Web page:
Here’s what we’re going to cover
- The Difference Between IBS and IBD
- Diagnosing IBS vs IBD
- IBS Symptoms vs IBD Symptoms
- How To Tell If You Have IBS vs IBD
- Can You Have IBS and IBD At The Same Time?
What is the difference between IBS vs IBD? They sound almost the same, and there are many similarities, but also some key differences. Let’s explore IBS and IBD and create clarity around each one.
The Difference Between IBS and IBD
IBS stands for Irritable Bowel Syndrome.1 IBD means Inflammatory Bowel Disease. The names can be very confusing because they sound similar and there is a significant amount of overlap between the symptoms of these two conditions.4 Both can also be considered diseases. And both can include inflammation.5 However, you want to make sure that you are using the proper terminology when referring to these conditions, because they really are two different conditions.
Diagnosing IBS vs IBD
The key to separating these two conditions occurs when you have a colonoscopy, usually with a gastroenterologist. A colonoscopy is the process of having a colonoscope, a long flexible tube not unlike the cable you’ve seen for cable tv, stuck up your rear end. Only in this case the cable has a light and a camera on the end of it.
During a colonoscopy your doctor can see what the inside of your colon looks like, as well as take biopsies (a tissue sample). If your colon is significantly damaged, meaning that there are visible ulcerations in there, or severe inflammation is seen in the biopsy, then you are likely to be diagnosed with IBD – Inflammatory Bowel Disease. If there is no big obvious damage (no ulcerations), then you are likely to be diagnosed with IBS – Irritable Bowel Syndrome.
IBS Symptoms vs IBD Symptoms
IBS and IBD can both cause diarrhea, abdominal pain, constipation, gas or bloating. IBD often includes weight loss and fatigue, but those symptoms may also be found in IBS. The key difference with IBS vs IBD is that IBD will often cause bloody diarrhea, whereas IBS will only rarely include blood in the stool. The blood from IBD comes from the ulcerations that my be seen during the colonoscopy.
What people often perceive about the severity of IBS vs IBD is that IBD is always worse. However, that is not necessarily true and is relative to the person experience either IBS or IBD, because either one can send you to the emergency room. And the severity of the symptoms for both IBS and IBD run the spectrum from very mild to very severe. And mild cases of IBD can be far less severe than bad cases of IBS.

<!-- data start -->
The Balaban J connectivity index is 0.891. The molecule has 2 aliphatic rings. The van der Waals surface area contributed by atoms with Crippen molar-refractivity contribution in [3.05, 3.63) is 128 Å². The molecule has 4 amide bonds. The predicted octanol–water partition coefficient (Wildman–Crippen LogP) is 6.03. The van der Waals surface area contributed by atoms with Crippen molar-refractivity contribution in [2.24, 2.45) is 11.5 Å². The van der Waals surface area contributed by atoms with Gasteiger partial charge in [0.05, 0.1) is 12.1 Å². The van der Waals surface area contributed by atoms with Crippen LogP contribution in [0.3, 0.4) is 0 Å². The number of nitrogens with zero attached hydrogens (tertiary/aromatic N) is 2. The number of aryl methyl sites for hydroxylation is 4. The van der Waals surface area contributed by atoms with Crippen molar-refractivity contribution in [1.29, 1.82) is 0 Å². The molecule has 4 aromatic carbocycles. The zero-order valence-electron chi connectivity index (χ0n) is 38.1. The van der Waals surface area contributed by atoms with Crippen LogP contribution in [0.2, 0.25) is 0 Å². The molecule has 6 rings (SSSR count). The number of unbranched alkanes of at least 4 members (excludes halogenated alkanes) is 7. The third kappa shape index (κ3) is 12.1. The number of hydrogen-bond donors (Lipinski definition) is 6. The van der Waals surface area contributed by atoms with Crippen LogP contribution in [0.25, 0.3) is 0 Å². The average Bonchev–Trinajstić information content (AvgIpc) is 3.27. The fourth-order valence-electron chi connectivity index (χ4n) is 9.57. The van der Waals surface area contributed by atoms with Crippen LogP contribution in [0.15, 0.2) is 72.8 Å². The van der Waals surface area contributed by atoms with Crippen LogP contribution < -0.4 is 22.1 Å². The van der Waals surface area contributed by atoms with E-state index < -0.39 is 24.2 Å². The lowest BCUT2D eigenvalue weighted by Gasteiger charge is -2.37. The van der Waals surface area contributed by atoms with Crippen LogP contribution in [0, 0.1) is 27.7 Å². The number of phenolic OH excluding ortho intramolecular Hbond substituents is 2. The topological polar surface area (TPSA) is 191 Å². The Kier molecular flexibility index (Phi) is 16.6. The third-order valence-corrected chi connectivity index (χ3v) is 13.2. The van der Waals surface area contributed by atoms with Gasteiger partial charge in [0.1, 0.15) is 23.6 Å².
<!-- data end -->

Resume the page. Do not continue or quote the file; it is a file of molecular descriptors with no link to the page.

How To Tell If You Have IBS vs IBD
The only way to know for sure if you have IBS or IBD is to see your gastroenterologist and have a colonoscopy. There is no definitive test or way to tell the difference without a colonoscopy. Even if you have a lot of blood in your stool, there are many other things that can cause that. And your doctor won’t know the diagnosis until they do a colonoscopy.
If you do have IBD, depending on where the ulcerations are occurring, you can have either one of two types of IBD. The two different types of IBD are Crohn’s disease and Ulcerative Colitis.
Can You Have IBS and IBD At The Same Time?
You can in fact have both IBS and IBD at the same time.3 If you have both, the IBS component is often not diagnosed until your IBD goes into remission. When this happens, the ulcerations are no longer seen in your colon. However, if you are still experiencing digestive symptoms, then the question is why? In that case, you may also have IBS.
Having both IBS and IBD probably happens far more often than is realized, because it can be difficult to separate the two, especially when the IBD is mild or in remission. It’s always smart to see an IBS specialist and get that aspect treated and solved, because it may end up helping you with your IBD. At the IBS Treatment Center we’ve often found this to be true, so we encourage you to schedule an appointment.
Although it has long been thought that having IBS does not lead to IBD, but recent research suggests that it can and that they are two different points on a spectrum of digestive disorders.2 Either way, there is a great deal of hope for people suffering with IBS or IBD. Conventional medications tend to treat only the symptoms, which can be important in the the short term, but dealing with the underlying ecosystem of the digestive tract can lead to a much better outcome and more long-term relief.
Do you have IBS or IBD? If so, what are you doing for it?
- Spiller, R., Major, G. IBS and IBD — separate entities or on a spectrum?. Nat Rev Gastroenterol Hepatol13, 613–621 (2016). https://www.nature.com/articles/nrgastro.2016.141
- Abdul Rani R, Raja Ali RA, Lee YY. Irritable bowel syndrome and inflammatory bowel disease overlap syndrome: pieces of the puzzle are falling into place. Intestinal Research. 2016 Oct;14(4):297-304. https://www.ncbi.nlm.nih.gov/pmc/articles/PMC5083258/
- Halpin, Stephen J MBChB1; Ford, Alexander C MBChB, MD, MRCP1, 2. Prevalence of Symptoms Meeting Criteria for Irritable Bowel Syndrome in Inflammatory Bowel Disease: Systematic Review and Meta-Analysis. American Journal of Gastroenterology: October 2012 – Volume 107 – Issue 10 – p 1474-1482 https://journals.lww.com/ajg/Abstract/2012/10000/Prevalence_of_Symptoms_Meeting_Criteria_for.6.aspx
- Ng QX, Soh AYS, Loke W, Lim DY, Yeo WS. The role of inflammation in irritable bowel syndrome (IBS). J Inflamm Res. 2018 Sep 21;11:345-349. https://www.ncbi.nlm.nih.gov/pmc/articles/PMC6159811/
Dr. Wangen is the founder and medical director of the IBS Treatment Center, the award winning author of two books, and a nationally recognized speaker on digestive disorders. He has been on ABC, NBC, and Fox as well as public radio, and was named one of Seattle’s Top Doctors by Seattle Magazine.